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Only Saskatchewan and Newfoundland and Labrador remain within their former Conference boundaries.

United Church of Canada proposes new regional boundaries

The UCC has mapped out new regions.

By Mike Milne

Editor's note: At the end of February, the Boundaries Commission released its final report with 16 new regional councils. You can read the report here

A key element of the restructured United Church of Canada took clearer shape in mid-January, when General Council’s boundaries commission released its interim report. Complete with maps locating current pastoral charges, it sketches out 17 new regions to replace Conferences and Presbyteries.

Only Saskatchewan and Newfoundland and Labrador remain within their former Conference boundaries. Other Conferences have been split in two, including British Columbia, Alberta and Northwest, and Maritime.

With their own governing councils, regions will form part of a new three-council structure, intended to simplify governance and reduce costs and volunteer time. The structure was approved in church-wide votes last June and will likely be finalized when General Council meets in Oshawa, Ont., in July. An overarching denominational council will continue most functions of General Council, while individual communities of faith (mainly current pastoral charges) will have their own councils.

In a webinar used to introduce the report and field questions, commission chair Rev. Andrew Richardson of Summerside, P.E.I., said the number of regions (more than the original range of 12 to 15 set by general secretary Nora Sanders) was based on geography, relationships among faith communities, capacity to fulfil regional responsibilities, and culture — including language, theology and history.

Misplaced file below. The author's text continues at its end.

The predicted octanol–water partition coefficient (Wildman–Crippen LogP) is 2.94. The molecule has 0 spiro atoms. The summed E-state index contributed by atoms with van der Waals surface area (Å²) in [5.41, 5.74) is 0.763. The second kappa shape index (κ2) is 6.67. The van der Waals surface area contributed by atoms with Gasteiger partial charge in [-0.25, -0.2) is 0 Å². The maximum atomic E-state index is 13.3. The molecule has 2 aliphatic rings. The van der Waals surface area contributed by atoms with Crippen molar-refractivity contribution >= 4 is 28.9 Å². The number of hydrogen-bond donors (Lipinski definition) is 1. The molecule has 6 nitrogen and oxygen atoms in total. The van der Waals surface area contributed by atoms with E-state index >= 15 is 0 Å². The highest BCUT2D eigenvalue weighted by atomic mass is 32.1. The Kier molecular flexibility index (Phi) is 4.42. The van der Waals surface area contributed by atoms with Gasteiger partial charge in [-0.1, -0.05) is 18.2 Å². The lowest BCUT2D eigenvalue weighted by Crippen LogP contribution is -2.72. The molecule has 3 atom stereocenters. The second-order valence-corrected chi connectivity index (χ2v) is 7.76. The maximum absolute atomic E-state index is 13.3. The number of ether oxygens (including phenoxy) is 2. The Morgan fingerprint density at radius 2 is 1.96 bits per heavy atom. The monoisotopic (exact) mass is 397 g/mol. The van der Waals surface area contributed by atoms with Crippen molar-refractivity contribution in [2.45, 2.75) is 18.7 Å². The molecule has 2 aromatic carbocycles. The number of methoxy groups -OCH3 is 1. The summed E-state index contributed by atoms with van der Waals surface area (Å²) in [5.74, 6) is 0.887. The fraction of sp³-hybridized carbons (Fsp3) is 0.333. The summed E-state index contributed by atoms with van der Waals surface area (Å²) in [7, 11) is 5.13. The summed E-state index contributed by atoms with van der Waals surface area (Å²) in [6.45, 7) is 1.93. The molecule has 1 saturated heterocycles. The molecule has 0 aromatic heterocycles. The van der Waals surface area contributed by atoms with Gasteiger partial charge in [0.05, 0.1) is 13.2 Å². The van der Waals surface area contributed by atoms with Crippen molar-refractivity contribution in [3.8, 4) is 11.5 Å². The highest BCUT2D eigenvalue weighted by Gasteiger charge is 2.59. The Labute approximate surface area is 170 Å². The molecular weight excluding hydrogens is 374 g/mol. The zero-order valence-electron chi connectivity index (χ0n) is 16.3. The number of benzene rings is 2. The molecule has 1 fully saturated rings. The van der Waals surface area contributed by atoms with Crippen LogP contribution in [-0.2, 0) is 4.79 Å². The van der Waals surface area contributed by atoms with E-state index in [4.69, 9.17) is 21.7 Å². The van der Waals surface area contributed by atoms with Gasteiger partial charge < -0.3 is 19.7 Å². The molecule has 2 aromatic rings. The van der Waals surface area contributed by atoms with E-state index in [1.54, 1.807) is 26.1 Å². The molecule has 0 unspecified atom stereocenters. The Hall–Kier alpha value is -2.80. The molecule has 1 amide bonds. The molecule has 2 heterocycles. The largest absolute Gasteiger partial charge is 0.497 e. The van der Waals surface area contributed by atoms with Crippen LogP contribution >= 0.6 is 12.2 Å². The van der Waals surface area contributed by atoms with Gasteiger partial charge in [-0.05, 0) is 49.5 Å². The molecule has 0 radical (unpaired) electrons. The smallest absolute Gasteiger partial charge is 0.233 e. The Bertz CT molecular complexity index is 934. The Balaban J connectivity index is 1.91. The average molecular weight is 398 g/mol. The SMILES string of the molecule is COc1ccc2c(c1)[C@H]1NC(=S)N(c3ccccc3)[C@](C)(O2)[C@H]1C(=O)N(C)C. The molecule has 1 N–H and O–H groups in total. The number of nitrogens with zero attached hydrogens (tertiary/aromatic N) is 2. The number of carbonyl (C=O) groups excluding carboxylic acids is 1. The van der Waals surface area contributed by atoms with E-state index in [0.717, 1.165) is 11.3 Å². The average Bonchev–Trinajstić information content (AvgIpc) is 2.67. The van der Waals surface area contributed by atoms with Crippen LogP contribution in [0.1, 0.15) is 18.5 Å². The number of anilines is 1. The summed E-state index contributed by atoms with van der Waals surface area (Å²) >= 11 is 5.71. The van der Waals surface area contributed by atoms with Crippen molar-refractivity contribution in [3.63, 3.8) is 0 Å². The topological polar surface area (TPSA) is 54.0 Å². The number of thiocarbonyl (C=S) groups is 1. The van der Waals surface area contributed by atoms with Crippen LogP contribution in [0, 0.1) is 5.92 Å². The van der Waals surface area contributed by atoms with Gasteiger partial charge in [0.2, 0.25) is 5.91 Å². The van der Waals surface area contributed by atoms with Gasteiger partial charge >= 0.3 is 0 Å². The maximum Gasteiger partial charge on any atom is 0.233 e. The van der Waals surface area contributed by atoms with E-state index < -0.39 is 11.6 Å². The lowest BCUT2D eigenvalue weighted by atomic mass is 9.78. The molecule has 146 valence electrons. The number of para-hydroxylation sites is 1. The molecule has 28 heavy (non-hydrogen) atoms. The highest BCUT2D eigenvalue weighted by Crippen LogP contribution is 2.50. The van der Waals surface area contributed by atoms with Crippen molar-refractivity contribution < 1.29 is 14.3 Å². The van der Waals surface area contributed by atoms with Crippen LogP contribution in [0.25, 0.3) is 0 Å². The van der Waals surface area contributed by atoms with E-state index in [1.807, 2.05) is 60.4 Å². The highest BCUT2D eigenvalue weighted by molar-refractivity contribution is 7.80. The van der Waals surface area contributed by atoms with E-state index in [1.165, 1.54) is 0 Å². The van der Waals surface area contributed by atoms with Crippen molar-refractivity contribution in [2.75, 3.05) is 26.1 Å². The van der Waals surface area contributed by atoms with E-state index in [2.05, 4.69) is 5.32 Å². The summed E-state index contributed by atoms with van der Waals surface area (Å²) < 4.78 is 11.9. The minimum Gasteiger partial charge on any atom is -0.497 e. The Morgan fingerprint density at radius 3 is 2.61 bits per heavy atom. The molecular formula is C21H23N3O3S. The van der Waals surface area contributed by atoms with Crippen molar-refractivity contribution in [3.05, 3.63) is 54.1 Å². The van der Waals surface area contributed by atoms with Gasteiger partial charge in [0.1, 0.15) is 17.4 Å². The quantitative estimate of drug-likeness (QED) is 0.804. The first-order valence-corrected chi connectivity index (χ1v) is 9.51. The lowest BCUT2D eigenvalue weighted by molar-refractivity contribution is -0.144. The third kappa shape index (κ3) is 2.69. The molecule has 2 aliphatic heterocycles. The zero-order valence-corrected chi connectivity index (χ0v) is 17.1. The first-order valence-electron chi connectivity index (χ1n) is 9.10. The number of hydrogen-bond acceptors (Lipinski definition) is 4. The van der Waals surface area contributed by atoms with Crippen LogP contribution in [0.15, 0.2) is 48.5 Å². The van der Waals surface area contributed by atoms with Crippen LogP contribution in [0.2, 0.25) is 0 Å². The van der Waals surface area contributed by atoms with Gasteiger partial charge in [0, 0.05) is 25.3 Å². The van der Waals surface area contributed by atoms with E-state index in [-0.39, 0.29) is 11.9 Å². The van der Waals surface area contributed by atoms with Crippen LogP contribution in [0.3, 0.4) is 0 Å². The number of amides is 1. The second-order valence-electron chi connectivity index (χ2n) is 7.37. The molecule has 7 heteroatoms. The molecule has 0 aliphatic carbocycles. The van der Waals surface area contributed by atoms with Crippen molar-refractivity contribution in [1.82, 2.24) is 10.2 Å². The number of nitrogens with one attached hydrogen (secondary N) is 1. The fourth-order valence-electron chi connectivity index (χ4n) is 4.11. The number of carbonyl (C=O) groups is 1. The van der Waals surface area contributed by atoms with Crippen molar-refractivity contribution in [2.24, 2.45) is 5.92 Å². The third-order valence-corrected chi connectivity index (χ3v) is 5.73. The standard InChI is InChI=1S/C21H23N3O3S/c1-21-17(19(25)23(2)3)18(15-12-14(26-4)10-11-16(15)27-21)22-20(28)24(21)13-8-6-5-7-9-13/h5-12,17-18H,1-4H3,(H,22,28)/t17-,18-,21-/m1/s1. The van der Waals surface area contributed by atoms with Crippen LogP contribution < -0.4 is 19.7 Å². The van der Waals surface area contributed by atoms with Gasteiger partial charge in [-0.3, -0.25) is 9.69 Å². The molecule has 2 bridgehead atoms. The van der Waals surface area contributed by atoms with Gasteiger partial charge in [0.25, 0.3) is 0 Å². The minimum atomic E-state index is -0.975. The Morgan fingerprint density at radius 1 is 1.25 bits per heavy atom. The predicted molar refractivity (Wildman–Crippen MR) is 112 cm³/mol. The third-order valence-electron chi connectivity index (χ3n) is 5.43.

The Indigenous church is not included in the proposed regions. The boundary commission is honouring a request from the Caretakers of Our Indigenous Circle to allow the Indigenous church to undergo its own process to determine its relationships within the new church structure.

Pastoral charges, Presbyteries and Conferences had until the end of January to formally request boundary changes. The most likely to do so was British Columbia Conference, where the Executive and several Presbyteries and pastoral charges passed motions opposed to the division of the Conference into a coastal and an interior region.

The decision-making commission will release its final report — likely with revisions — on March 15.

Richardson said General Council’s staff remit implementation team will deal with regional staffing and funding, but warned, “It’s not business as usual. . . . We are headed for some very different ways of doing things in the church.”

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